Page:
Republicans eye funding to block Obama on immigration

2014-11-13 10:37

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Washington - A growing number of Republicans in Congress want to use government spending bills as leverage to prevent President Barack Obama from taking unilateral action to ease US immigration policies.

Senator Jeff Sessions, poised to lead the Senate Budget Committee next year, on Wednesday called on his fellow Republicans to press for a short-term spending bill extension into early next year and withhold funds needed to implement any "unlawful amnesty" for undocumented immigrants ordered by Obama.

He told reporters that a short-term extension into next year would allow a new Republican majority in the Senate to cut spending and be in a position to use spending bills to prevent Obama from issuing visas and identification cards to such immigrants.

A short-term extension "would be smart for a whole lot of reasons", Sessions said. "Senator Reid shouldn't be entitled to bind the country next year when we've got a new Congress", he said, referring to Senate Democratic leader Harry Reid.

Meanwhile, more than 50 House Republicans have signed a letter circulated by conservative Representative Matt Salmon, calling for a pre-emptive strike to bar from spending legislation any use of federal money to legalise undocumented immigrants.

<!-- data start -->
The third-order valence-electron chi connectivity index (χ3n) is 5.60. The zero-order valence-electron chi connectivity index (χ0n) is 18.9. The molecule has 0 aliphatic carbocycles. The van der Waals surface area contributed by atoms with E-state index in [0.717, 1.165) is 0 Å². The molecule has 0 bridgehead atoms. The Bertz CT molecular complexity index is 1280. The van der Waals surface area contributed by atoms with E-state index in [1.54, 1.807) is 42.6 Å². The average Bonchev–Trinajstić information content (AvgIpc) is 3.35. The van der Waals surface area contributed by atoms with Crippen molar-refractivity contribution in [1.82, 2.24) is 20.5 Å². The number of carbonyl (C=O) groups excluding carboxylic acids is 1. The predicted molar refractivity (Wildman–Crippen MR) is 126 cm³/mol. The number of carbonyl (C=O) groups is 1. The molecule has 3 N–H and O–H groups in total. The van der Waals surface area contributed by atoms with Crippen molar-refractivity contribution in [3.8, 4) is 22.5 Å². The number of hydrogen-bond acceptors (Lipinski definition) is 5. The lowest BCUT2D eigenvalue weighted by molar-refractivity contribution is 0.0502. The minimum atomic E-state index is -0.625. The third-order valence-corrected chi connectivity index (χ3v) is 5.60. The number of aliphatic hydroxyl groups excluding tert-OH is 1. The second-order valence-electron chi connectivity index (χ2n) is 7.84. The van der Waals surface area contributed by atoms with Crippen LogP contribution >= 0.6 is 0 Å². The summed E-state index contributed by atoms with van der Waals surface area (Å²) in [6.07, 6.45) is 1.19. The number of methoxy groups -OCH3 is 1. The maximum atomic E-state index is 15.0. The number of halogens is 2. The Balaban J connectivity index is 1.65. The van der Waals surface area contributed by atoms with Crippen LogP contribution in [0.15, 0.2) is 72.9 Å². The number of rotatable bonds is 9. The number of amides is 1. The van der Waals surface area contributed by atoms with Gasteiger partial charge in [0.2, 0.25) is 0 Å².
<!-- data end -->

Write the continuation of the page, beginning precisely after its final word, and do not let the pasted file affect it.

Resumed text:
Salmon plans to send the letter to House Republican leaders on Thursday, his spokesperson said.

The House and Senate Appropriations committees are negotiating a $1 trillion "omnibus" spending package that would keep the government funded through 30 September 2015. Congress must pass new spending legislation by 11 December to avoid a government shutdown.

The warnings over immigration funding were reminiscent of Republicans' zeal to de-fund Obama's health care reform law in 2013, which led to a 16-day shutdown of federal agencies last year.

House Republican leaders have previously favoured a longer-term spending bill that would allow them to concentrate on other issues next year. But House Majority Leader Kevin McCarthy said he would listen to members.

"We'll get together as a conference and all decide", McCarthy told reporters.

Sessions said a Republican Congress next year could act to deny funding for the implementation of any executive order Republicans oppose.

"If Congress disapproves of the president providing ID cards and all that for people who've been in the country illegally, they should not appropriate the money to fund it."

Read more on:    barack obama  |  us

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